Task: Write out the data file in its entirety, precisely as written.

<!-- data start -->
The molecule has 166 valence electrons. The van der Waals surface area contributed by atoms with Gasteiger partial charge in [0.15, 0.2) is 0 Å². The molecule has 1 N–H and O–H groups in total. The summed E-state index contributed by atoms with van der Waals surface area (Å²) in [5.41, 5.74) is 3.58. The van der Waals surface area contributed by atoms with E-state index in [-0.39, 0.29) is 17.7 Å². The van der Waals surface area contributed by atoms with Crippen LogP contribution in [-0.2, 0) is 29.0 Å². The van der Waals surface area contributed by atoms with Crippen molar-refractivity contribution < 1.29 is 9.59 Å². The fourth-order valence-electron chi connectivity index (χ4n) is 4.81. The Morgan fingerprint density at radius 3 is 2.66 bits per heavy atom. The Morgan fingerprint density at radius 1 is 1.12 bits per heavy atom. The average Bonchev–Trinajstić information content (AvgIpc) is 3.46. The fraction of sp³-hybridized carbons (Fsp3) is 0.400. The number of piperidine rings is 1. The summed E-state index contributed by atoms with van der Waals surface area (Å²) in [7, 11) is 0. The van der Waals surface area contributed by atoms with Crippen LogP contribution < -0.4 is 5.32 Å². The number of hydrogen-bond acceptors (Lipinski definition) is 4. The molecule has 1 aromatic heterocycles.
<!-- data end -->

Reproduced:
The molecule has 166 valence electrons. The van der Waals surface area contributed by atoms with Gasteiger partial charge in [0.15, 0.2) is 0 Å². The molecule has 1 N–H and O–H groups in total. The summed E-state index contributed by atoms with van der Waals surface area (Å²) in [5.41, 5.74) is 3.58. The van der Waals surface area contributed by atoms with E-state index in [-0.39, 0.29) is 17.7 Å². The van der Waals surface area contributed by atoms with Crippen LogP contribution in [-0.2, 0) is 29.0 Å². The van der Waals surface area contributed by atoms with Crippen molar-refractivity contribution < 1.29 is 9.59 Å². The fourth-order valence-electron chi connectivity index (χ4n) is 4.81. The Morgan fingerprint density at radius 3 is 2.66 bits per heavy atom. The Morgan fingerprint density at radius 1 is 1.12 bits per heavy atom. The average Bonchev–Trinajstić information content (AvgIpc) is 3.46. The fraction of sp³-hybridized carbons (Fsp3) is 0.400. The number of piperidine rings is 1. The summed E-state index contributed by atoms with van der Waals surface area (Å²) in [7, 11) is 0. The van der Waals surface area contributed by atoms with Crippen LogP contribution < -0.4 is 5.32 Å². The number of hydrogen-bond acceptors (Lipinski definition) is 4. The molecule has 1 aromatic heterocycles.